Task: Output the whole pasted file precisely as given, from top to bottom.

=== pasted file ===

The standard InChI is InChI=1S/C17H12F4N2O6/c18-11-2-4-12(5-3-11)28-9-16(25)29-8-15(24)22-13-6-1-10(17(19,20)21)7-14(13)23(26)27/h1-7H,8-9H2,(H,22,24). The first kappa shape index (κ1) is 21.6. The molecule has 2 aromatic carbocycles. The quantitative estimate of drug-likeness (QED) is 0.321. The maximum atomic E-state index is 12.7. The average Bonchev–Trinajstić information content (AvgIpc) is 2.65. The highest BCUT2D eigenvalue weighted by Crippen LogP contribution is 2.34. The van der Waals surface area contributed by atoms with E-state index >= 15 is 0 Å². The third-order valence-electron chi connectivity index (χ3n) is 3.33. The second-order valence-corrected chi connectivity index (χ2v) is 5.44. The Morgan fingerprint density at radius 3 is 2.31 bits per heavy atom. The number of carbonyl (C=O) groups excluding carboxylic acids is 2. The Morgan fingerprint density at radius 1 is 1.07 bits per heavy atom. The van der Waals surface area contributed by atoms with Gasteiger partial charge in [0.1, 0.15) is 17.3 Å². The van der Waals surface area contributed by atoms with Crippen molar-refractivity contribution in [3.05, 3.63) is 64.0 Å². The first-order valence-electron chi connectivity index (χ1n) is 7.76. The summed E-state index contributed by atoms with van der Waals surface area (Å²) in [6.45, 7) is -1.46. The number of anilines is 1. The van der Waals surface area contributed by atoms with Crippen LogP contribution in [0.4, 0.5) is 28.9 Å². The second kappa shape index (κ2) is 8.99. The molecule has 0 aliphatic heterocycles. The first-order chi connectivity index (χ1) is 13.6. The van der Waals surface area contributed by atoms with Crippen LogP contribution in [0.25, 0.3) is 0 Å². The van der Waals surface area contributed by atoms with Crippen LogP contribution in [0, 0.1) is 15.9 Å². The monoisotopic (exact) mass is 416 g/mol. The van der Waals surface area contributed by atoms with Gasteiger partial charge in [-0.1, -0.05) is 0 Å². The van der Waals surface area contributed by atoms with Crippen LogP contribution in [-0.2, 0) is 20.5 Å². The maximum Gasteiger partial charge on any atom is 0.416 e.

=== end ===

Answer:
The standard InChI is InChI=1S/C17H12F4N2O6/c18-11-2-4-12(5-3-11)28-9-16(25)29-8-15(24)22-13-6-1-10(17(19,20)21)7-14(13)23(26)27/h1-7H,8-9H2,(H,22,24). The first kappa shape index (κ1) is 21.6. The molecule has 2 aromatic carbocycles. The quantitative estimate of drug-likeness (QED) is 0.321. The maximum atomic E-state index is 12.7. The average Bonchev–Trinajstić information content (AvgIpc) is 2.65. The highest BCUT2D eigenvalue weighted by Crippen LogP contribution is 2.34. The van der Waals surface area contributed by atoms with E-state index >= 15 is 0 Å². The third-order valence-electron chi connectivity index (χ3n) is 3.33. The second-order valence-corrected chi connectivity index (χ2v) is 5.44. The Morgan fingerprint density at radius 3 is 2.31 bits per heavy atom. The number of carbonyl (C=O) groups excluding carboxylic acids is 2. The Morgan fingerprint density at radius 1 is 1.07 bits per heavy atom. The van der Waals surface area contributed by atoms with Gasteiger partial charge in [0.1, 0.15) is 17.3 Å². The van der Waals surface area contributed by atoms with Crippen molar-refractivity contribution in [3.05, 3.63) is 64.0 Å². The first-order valence-electron chi connectivity index (χ1n) is 7.76. The summed E-state index contributed by atoms with van der Waals surface area (Å²) in [6.45, 7) is -1.46. The number of anilines is 1. The van der Waals surface area contributed by atoms with Crippen LogP contribution in [0.4, 0.5) is 28.9 Å². The second kappa shape index (κ2) is 8.99. The molecule has 0 aliphatic heterocycles. The first-order chi connectivity index (χ1) is 13.6. The van der Waals surface area contributed by atoms with Crippen LogP contribution in [0.25, 0.3) is 0 Å². The van der Waals surface area contributed by atoms with Crippen LogP contribution in [0, 0.1) is 15.9 Å². The monoisotopic (exact) mass is 416 g/mol. The van der Waals surface area contributed by atoms with Gasteiger partial charge in [-0.1, -0.05) is 0 Å². The van der Waals surface area contributed by atoms with Crippen LogP contribution in [-0.2, 0) is 20.5 Å². The maximum Gasteiger partial charge on any atom is 0.416 e.